To be sure, the police, in spite of its derelict condition, occasionally rises heroically to thwart or beat back criminals. A recent instance is the impressive outing of the police in Osogbo when it responded speedily to a bank robbery, killing four robbers and arresting four others, in a well-organised initiative. Although two policemen and two bank officials lost their lives during the counter-attack, several people, including the Osun State governor have given kudos to the police for its gallantry. Despite occasional successes at foiling increasingly sophisticated criminal organisations, it remains a sad truth that these successes are few and far between. They are certainly not enough to match much less outpace the surge of violent crime.

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One of the reasons for returning to the subject of the rot in the Nigeria Police is that the Buhari administration has committed itself officially to an anti-corruption programme. It is far from clear, however, whether it has given adequate thought to the issue of substantial reform of an undermanned, under-equipped and obviously corrupt institution, whose rank and file exist at the borders of decency. In this connection, it should be made clear, that merely parading high profile suspects, or titillating the public with humungous amounts allegedly stolen by a section of the political class is not the same thing as fighting corruption. Indeed, were the police to have been up and running, with appointments to the position of the Inspector-General, less politicised, we would have made major advances in tackling corruption at source, rather than merely treating its symptoms or seeking to reap political dividends by cultivating the image of a reformist sheriff.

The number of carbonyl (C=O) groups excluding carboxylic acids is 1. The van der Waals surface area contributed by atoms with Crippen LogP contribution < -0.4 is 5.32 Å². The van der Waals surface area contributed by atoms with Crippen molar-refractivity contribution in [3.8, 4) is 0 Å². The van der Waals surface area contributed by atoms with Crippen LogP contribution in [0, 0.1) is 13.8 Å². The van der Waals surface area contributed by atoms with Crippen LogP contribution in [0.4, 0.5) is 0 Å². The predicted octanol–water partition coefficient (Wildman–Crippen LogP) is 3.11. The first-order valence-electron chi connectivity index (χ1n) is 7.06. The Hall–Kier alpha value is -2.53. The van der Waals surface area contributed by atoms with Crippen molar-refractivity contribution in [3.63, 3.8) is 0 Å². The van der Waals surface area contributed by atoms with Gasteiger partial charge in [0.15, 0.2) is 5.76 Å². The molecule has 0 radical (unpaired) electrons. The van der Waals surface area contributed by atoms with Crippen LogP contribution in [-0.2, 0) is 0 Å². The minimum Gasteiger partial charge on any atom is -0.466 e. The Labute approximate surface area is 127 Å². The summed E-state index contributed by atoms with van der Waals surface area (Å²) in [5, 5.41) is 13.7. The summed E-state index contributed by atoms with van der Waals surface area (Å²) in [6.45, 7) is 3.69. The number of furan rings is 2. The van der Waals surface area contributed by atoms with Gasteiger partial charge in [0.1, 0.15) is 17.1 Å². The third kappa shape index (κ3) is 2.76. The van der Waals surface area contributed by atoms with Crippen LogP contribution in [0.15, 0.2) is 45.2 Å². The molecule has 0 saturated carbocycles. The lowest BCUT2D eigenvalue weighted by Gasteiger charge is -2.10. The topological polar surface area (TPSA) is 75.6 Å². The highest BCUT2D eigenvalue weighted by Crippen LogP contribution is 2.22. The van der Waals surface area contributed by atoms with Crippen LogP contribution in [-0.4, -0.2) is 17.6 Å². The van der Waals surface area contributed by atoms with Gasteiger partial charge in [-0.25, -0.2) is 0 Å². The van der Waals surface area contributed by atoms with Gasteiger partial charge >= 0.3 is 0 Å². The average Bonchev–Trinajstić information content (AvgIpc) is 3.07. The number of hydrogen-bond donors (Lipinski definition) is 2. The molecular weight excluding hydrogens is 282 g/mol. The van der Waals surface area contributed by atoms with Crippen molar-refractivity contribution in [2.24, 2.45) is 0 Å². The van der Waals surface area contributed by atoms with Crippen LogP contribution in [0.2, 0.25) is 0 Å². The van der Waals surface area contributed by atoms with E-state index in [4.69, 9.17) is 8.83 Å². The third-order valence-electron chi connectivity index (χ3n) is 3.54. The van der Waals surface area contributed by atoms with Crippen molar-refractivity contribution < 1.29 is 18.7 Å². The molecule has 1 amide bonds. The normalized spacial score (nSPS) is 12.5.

There is hardly any greater indictment of police capacity than the proliferation of private security agencies and militias around the country. Usually, and however lofty the rhetoric of providing the dividends of democracy becomes, citizens have learnt to vote with their feet. Just as parents who can afford it are unwilling to consign their children to a dysfunctional educational system, companies and citizens who can pick up the bill make private security arrangements outside degenerate institutions of security. The question to be asked however is: What happens to those who are unable to afford private security arrangements? This is the question which successive governments, including the current one are yet to answer.

The other burning issue, which has been fingered in successive human rights reports, domestic and international, concerns the routine violation of individual rights by the police. Hardly a day passes, without the newspapers reporting fresh cases of police brutality to the citizens which they are meant to protect. Whether this comes in the form of the so-called accidental discharge or as outright brutalisation of persons, who refuse to give bribes, especially at checkpoints, or of violence, melted out in the course of domestic disputes, these cases have become ubiquitous.

To be sure, these abuses are not limited to Nigeria. And they occur in the advanced democracies, especially the United States where assaults on Black Americans in recent times have been widely publicised. The difference between Nigeria and these other countries is the sheer number and routine nature of these abuses in our country.

What then is to be done? We certainly do not need to set up another presidential commission on police reform; all we need to do is dust up key recommendations from earlier commissions and find the political will to implement them. The goal of any such reform should be to come up with a capable and well-resourced police force that is citizen friendly, decentralised vertically and horizontally and is willing to emphasise intelligence, crime prevention, ‘beat’ specialisation and community policing.